The only question is about evidence.

He said that you were given information by a woman who lives across the road. I would suggest that the first port of call is to visit her and to see if she is prepared to put something down in writing which supports what you say.

Secondly, you say the families elsewhere in the country. Is there any possibility that there is a postal redirection? I would write a letter – sent by post to the address, and point out exactly what has happened – the fact that you are grateful that you were given permission to take a few things – that this is what happened. List out what you took – and then explained that there seems to have been some misunderstanding and you have now been accused of theft. With a kindly drop you a short note to say that there has been no theft and that you acted with their permission.

Of course they may not be any postal redirection – but no harm in trying. Also you should keep a copy of any letter that you send.

You're quite right that the burden is on the prosecution to prove their case beyond reasonable doubt. If you can simply get the woman across the road to give evidence on your behalf, I would have thought that that would bring an end to the matter.

If I you I think of other ways of finding out the whereabouts of the family. You could go to the land registry online and do an online search and see in whose name is the property. I suppose that is probably the name of the deceased person – but you never know you might get a clue to where their relatives are.

The relatives must get involved at some point because presumably the house is empty and there are bill stacking up and council tax to pay – and the rest. Somebody's going to have to take notice soon.

Start racking your brains about how else to get in contact with them – but certainly send the letter that I have suggested. Even if it is not redirected, hopefully at some point somebody will find it on their doormat inside the house and forward it to the right people

I agree with our three legged friend above that it's pretty amazing that the police can be bothered to get involved in this kind of stuff – especially in the current crisis.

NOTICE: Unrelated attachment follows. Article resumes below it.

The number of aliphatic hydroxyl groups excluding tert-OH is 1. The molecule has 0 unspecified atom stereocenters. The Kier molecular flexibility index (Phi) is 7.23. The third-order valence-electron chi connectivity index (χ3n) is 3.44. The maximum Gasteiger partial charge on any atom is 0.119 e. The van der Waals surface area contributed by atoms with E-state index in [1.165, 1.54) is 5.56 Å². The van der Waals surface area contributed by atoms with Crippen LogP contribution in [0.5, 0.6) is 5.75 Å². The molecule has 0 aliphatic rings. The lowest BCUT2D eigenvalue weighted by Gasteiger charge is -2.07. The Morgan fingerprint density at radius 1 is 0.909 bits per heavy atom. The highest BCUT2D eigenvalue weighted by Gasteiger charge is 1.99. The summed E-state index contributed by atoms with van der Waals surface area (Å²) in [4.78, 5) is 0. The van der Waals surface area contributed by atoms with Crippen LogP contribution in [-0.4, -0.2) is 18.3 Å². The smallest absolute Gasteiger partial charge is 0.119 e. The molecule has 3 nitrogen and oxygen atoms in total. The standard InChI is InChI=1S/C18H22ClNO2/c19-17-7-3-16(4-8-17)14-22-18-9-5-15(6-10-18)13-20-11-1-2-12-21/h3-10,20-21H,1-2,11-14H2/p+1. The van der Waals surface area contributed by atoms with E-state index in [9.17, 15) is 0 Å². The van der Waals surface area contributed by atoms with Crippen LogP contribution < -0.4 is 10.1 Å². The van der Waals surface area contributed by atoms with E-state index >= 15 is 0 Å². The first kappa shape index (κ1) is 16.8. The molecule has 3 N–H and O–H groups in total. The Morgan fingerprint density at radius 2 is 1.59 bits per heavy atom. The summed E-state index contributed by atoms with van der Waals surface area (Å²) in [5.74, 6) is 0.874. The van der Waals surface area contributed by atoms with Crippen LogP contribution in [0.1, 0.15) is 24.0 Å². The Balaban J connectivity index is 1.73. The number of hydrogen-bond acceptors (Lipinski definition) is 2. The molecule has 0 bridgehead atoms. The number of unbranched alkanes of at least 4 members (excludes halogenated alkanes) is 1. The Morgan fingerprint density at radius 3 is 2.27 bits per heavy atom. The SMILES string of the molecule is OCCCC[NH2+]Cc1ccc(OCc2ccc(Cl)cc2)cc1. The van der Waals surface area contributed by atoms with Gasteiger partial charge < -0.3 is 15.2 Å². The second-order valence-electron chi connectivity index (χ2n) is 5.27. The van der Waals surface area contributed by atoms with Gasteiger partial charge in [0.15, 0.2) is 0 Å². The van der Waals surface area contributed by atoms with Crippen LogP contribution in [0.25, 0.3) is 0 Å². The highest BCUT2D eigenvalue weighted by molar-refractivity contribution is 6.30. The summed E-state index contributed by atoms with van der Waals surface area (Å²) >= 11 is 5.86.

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I'm amazed they have the time for this nonsense too, and why are they sending police round to my door over this during a pandemic.


I didn't accept the warning so much really, but perhaps in the eye of the law I did. I thought I was going to be arrested and charged automatically if I didn't, so it felt like I was being coerced into not challenging it. They asked me to sign a digital hand held machine and I declined on grounds of social distancing and they copper said he would just put a dot there instead. They told me I had 28 days to challenge it, so I don't view this as an admission of guilt at all. But the law might see it differently.


If the HA had done their job and contacted the woman across the road to corroborate my story and fed that back to the police then the police probably would have taken no further action. So I have complained about that and today someone from the HA called me to say they are are trying on my behalf to get in touch with the family.


ericsbrother, are you saying I should prepare myself for an arrest and a search warrant? Is this going to just cause more trouble than it's worth.

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If it were me*, I'd challenge it.  In E&W a "caution" is basically the same as an admission of guilt and can appear on your criminal record.  (I'm not sure of the details but that is my understanding).  Whether that is also true of a Scottish "warning", I don't know.


I think ericsbrother was basically saying "hope for the best, but prepare for the worst".   So I would have thought it very unlikely the police would take it further - but they might...


I think you may have hinted you have "previous" with the police (apologies if I'm wrong) so you may decide it's not worth p'ing them off any more and poking the hornet's nest.  Or you may decide that's exactly what you want to do!


Hopefully you can get in touch with the family before having to decide.


(See if you can find a lawyer to give 30 mins free advice).


*In E&W I'd only accept a caution if (a) I was guilty AND (b) I was certain a court would convict me.  Whether you'd run that risk the same as me is up to you.   A lot of people would advise you not to.